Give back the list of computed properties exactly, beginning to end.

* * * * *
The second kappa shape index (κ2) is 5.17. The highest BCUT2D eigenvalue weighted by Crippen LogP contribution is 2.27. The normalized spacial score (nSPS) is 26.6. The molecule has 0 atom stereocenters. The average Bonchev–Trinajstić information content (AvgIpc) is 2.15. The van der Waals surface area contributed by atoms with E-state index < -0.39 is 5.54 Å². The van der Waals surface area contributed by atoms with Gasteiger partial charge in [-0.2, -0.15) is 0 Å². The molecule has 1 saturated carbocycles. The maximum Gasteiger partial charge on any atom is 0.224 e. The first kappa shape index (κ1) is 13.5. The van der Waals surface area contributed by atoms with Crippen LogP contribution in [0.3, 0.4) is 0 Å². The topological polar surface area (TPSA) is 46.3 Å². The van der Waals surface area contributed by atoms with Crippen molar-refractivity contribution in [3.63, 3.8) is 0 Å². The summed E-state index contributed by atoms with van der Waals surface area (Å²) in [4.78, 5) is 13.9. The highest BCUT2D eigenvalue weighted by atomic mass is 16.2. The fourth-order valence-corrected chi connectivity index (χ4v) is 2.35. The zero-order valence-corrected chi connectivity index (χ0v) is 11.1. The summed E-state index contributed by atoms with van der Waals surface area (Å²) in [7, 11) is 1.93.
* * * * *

The second kappa shape index (κ2) is 5.17. The highest BCUT2D eigenvalue weighted by Crippen LogP contribution is 2.27. The normalized spacial score (nSPS) is 26.6. The molecule has 0 atom stereocenters. The average Bonchev–Trinajstić information content (AvgIpc) is 2.15. The van der Waals surface area contributed by atoms with E-state index < -0.39 is 5.54 Å². The van der Waals surface area contributed by atoms with Gasteiger partial charge in [-0.2, -0.15) is 0 Å². The molecule has 1 saturated carbocycles. The maximum Gasteiger partial charge on any atom is 0.224 e. The first kappa shape index (κ1) is 13.5. The van der Waals surface area contributed by atoms with Crippen LogP contribution in [0.3, 0.4) is 0 Å². The topological polar surface area (TPSA) is 46.3 Å². The van der Waals surface area contributed by atoms with Crippen molar-refractivity contribution in [3.63, 3.8) is 0 Å². The summed E-state index contributed by atoms with van der Waals surface area (Å²) in [4.78, 5) is 13.9. The highest BCUT2D eigenvalue weighted by atomic mass is 16.2. The fourth-order valence-corrected chi connectivity index (χ4v) is 2.35. The zero-order valence-corrected chi connectivity index (χ0v) is 11.1. The summed E-state index contributed by atoms with van der Waals surface area (Å²) in [7, 11) is 1.93.